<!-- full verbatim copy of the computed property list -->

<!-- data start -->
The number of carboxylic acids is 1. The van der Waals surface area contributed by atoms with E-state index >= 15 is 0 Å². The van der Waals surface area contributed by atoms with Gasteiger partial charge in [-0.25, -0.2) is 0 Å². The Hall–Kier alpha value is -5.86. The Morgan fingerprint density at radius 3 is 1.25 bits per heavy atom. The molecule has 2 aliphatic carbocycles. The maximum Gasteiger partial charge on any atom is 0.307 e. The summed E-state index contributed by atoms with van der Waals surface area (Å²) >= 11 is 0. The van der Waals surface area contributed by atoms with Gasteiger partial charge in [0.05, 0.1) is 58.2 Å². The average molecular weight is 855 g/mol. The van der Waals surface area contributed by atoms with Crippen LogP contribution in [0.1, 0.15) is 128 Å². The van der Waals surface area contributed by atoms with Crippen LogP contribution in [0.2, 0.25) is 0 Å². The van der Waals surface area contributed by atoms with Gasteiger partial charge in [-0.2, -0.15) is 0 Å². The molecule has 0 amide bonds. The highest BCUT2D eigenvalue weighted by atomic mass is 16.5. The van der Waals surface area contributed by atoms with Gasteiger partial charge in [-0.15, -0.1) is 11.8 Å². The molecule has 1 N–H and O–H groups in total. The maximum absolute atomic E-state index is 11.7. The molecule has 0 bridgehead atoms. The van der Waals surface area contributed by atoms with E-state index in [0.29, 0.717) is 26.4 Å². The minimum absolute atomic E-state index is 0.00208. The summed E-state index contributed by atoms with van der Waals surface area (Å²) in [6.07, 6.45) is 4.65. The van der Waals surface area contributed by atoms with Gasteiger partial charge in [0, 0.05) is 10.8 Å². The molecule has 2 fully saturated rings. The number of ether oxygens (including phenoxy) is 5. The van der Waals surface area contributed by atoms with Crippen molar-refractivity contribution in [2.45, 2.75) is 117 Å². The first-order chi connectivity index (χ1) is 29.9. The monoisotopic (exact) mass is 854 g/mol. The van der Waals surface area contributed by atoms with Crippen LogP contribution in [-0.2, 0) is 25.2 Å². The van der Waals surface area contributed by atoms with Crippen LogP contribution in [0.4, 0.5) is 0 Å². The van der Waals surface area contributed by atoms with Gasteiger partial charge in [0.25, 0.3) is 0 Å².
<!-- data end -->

The number of carboxylic acids is 1. The van der Waals surface area contributed by atoms with E-state index >= 15 is 0 Å². The van der Waals surface area contributed by atoms with Gasteiger partial charge in [-0.25, -0.2) is 0 Å². The Hall–Kier alpha value is -5.86. The Morgan fingerprint density at radius 3 is 1.25 bits per heavy atom. The molecule has 2 aliphatic carbocycles. The maximum Gasteiger partial charge on any atom is 0.307 e. The summed E-state index contributed by atoms with van der Waals surface area (Å²) >= 11 is 0. The van der Waals surface area contributed by atoms with Gasteiger partial charge in [0.05, 0.1) is 58.2 Å². The average molecular weight is 855 g/mol. The van der Waals surface area contributed by atoms with Crippen LogP contribution in [0.1, 0.15) is 128 Å². The van der Waals surface area contributed by atoms with Crippen LogP contribution in [0.2, 0.25) is 0 Å². The van der Waals surface area contributed by atoms with Gasteiger partial charge in [-0.2, -0.15) is 0 Å². The molecule has 0 amide bonds. The highest BCUT2D eigenvalue weighted by atomic mass is 16.5. The van der Waals surface area contributed by atoms with Gasteiger partial charge in [-0.15, -0.1) is 11.8 Å². The molecule has 1 N–H and O–H groups in total. The maximum absolute atomic E-state index is 11.7. The molecule has 0 bridgehead atoms. The van der Waals surface area contributed by atoms with E-state index in [0.29, 0.717) is 26.4 Å². The minimum absolute atomic E-state index is 0.00208. The summed E-state index contributed by atoms with van der Waals surface area (Å²) in [6.07, 6.45) is 4.65. The van der Waals surface area contributed by atoms with Gasteiger partial charge in [0, 0.05) is 10.8 Å². The molecule has 2 fully saturated rings. The number of ether oxygens (including phenoxy) is 5. The van der Waals surface area contributed by atoms with Crippen molar-refractivity contribution in [2.45, 2.75) is 117 Å². The first-order chi connectivity index (χ1) is 29.9. The monoisotopic (exact) mass is 854 g/mol. The van der Waals surface area contributed by atoms with Crippen LogP contribution in [-0.2, 0) is 25.2 Å². The van der Waals surface area contributed by atoms with Crippen LogP contribution in [0.4, 0.5) is 0 Å². The van der Waals surface area contributed by atoms with Gasteiger partial charge in [0.25, 0.3) is 0 Å².